This Human Ephrin-B1 overexpression lysate was created in HEK293 Cells and intented for use as a Western blot (WB) positive control. Purification of Ephrin-B1 protein (Cat: 10894-H08H) from the overexpression lysate was verified.
A DNA sequence encoding the human EFNB1 (NP_004420.1) extracellular domain (Met 1-Gly 232) was fused with a polyhistidine tag at the C-terminus.
The recombinant human EFNB1 consists of 221 amino acids and predicts a molecular mass of 24.5 kDa. In SDS-PAGE under reducing conditions, the apparent molecular mass of rh EFNB1 is approximately 38 kDa due to glycosylation.
Cell lysate was prepared by homogenization of the over-expressed cells in ice-cold modified RIPA Lysis Buffer with cocktail of protease inhibitors (Sigma). Cell debris was removed by centrifugation. Protein concentration was determined by Bradford assay (Bio-Rad protein assay, Microplate Standard assay). The cell lysate was boiled for 5 min in 1 x SDS loading buffer (50 mM Tris-HCl pH 6.8, 12.5% glycerol, 1% sodium dodecylsulfate, 0.01% bromophenol blue) containing 5% b-mercaptoethanol, and lyophilized.
Modified RIPA Lysis Buffer: 50 mM Tris-HCl pH 7.4, 150 mM NaCl, 1mM EDTA, 1% Triton X-100, 0.1% SDS, 1% Sodium deoxycholate, 1mM PMSF.
1. Centrifuge the tube for a few seconds and ensure the pellet at the bottom of the tube.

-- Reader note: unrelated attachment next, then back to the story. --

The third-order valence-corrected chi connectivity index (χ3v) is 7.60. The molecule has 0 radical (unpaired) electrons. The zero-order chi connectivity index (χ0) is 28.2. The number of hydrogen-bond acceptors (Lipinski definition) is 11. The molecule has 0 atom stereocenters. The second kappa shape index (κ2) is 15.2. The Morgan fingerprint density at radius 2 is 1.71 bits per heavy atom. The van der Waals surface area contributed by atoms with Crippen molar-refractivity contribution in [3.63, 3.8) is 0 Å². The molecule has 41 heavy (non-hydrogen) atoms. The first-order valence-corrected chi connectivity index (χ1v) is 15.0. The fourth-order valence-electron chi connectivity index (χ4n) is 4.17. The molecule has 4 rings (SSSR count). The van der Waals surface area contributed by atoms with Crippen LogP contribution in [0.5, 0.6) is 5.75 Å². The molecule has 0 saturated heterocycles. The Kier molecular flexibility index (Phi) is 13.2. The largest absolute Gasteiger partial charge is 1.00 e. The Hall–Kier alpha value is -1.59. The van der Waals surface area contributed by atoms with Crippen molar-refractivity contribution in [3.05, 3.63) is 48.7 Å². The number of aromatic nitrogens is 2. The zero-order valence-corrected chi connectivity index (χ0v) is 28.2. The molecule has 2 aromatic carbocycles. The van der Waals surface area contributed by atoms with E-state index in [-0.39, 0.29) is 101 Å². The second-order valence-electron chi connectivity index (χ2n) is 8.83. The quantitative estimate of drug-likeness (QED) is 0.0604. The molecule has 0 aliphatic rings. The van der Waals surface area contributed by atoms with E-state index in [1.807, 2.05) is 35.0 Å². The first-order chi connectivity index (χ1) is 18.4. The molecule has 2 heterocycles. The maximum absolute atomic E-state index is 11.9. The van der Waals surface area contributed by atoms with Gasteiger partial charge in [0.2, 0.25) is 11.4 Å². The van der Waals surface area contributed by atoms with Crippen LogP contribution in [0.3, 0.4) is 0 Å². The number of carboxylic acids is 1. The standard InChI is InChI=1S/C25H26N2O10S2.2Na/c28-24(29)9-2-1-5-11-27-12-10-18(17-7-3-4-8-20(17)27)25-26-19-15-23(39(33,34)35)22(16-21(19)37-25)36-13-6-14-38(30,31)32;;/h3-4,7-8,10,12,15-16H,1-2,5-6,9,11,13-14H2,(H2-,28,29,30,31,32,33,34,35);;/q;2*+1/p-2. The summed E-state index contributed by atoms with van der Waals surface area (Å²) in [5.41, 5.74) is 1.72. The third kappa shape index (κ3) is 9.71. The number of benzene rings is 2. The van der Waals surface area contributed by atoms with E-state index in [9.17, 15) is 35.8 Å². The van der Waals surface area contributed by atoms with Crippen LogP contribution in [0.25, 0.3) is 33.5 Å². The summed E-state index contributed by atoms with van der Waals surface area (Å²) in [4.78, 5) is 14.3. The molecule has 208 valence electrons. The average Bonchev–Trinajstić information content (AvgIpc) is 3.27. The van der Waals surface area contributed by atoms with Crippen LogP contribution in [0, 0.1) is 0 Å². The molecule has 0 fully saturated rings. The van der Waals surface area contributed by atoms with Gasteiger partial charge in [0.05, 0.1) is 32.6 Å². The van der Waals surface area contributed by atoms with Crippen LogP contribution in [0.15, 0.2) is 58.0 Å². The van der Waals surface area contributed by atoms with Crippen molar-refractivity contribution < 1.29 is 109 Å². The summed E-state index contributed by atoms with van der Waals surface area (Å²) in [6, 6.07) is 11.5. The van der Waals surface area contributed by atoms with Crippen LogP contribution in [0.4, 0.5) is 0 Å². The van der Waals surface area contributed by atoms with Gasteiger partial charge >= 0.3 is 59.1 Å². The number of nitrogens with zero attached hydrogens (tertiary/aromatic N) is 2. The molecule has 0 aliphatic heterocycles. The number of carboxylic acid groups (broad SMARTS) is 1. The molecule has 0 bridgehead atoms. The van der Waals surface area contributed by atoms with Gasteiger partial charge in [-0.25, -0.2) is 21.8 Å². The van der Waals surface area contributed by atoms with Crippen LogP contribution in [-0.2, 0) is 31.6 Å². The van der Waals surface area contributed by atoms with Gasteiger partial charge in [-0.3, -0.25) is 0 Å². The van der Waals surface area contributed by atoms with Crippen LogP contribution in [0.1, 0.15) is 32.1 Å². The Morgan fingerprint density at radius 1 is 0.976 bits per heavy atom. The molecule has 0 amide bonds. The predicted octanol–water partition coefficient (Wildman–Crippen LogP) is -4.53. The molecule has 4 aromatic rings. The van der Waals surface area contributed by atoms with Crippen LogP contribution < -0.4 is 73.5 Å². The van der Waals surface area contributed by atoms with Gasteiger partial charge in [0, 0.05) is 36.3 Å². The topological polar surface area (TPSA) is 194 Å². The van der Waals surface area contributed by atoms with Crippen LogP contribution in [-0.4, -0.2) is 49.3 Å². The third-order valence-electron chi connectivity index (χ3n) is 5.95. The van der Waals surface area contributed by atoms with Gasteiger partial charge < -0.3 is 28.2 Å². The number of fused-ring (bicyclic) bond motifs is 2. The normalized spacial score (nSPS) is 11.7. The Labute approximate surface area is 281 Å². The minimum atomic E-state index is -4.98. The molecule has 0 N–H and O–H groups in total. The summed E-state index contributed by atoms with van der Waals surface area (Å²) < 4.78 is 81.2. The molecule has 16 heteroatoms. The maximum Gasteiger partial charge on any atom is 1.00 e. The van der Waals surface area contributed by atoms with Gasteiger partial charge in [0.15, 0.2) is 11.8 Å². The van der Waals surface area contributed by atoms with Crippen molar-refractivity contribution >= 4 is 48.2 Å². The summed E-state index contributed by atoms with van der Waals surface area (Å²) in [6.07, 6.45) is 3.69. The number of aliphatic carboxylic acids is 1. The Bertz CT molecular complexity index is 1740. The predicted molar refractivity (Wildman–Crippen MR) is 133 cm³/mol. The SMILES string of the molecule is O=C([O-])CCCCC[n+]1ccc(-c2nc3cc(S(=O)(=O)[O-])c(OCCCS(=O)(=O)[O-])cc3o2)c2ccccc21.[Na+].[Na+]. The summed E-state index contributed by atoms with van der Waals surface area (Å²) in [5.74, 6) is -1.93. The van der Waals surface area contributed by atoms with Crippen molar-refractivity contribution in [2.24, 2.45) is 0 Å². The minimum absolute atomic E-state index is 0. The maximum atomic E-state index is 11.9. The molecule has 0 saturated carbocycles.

2. Re-dissolve the pellet using 200μL pure water and boil for 2-5 min.
1 X Sample Buffer (1 X modified RIPA buffer+1 X SDS loading buffer).
Stability & Storage
Store at 4℃ for up to twelve months from date of receipt. After re-dissolution, aliquot and store at -80℃ for up to twelve months. Avoid repeated freeze-thaw cycles.
Western Blot (WB)
Optimal dilutions/concentrations should be determined by the end user.
Human CFND Overexpression Lysate;Human CFNS Overexpression Lysate;Human EFB1 Overexpression Lysate;Human EFL3 Overexpression Lysate;Human Elk-L Overexpression Lysate;Human EPLG2 Overexpression Lysate;Human LERK2 Overexpression Lysate
Ephrin-B1 also known as EFNB1, is a member of the ephrin family. The transmembrane- associated ephrin ligands and their Eph family of receptor tyrosine kinases are expressed by cells of the SVZ. Eph/ephrin interactions are implicated in axon guidance, neural crest cell migration, establishment of segmental boundaries, and formation of angiogenic capillary plexi. Eph receptors and ephrins are divided into two subclasses, A and B, based on binding specificities. Ephrin subclasses are further distinguished by their mode of attachment to the plasma membrane: ephrin-A ligands bind EphA receptors and are anchored to the plasma membrane via a glycosylphosphatidylinositol (GPI) linkage, whereas ephrin-B ligands bind EphB receptors and are anchored via a transmembrane domain. An exception is the EphA4 receptor, which binds both subclasses of ephrins. EphrinB1 and B class Eph receptors provide positional cues required for the normal morphogenesis of skeletal elements. Another malformation, preaxial polydactyly, was exclusively seen in heterozygous females in which expression of the X-linked ephrinB1 gene was mosaic, so that ectopic EphB-ephrinB1 interactions led to restricted cell movements and the bifurcation of digital rays.
Davy A, et al. (2004) Ephrin-B1 forward and reverse signaling are required during mouse development. Genes Dev. 18(5): 572-83.Compagni A, et al. (2003) Control of skeletal patterning by ephrinB1-EphB interactions. Dev Cell. 5(2): 217-30.Wieland I, et al. (2004) Mutations of the ephrin-B1 gene cause craniofrontonasal syndrome. Am J Hum Genet. 74(6): 1209-15.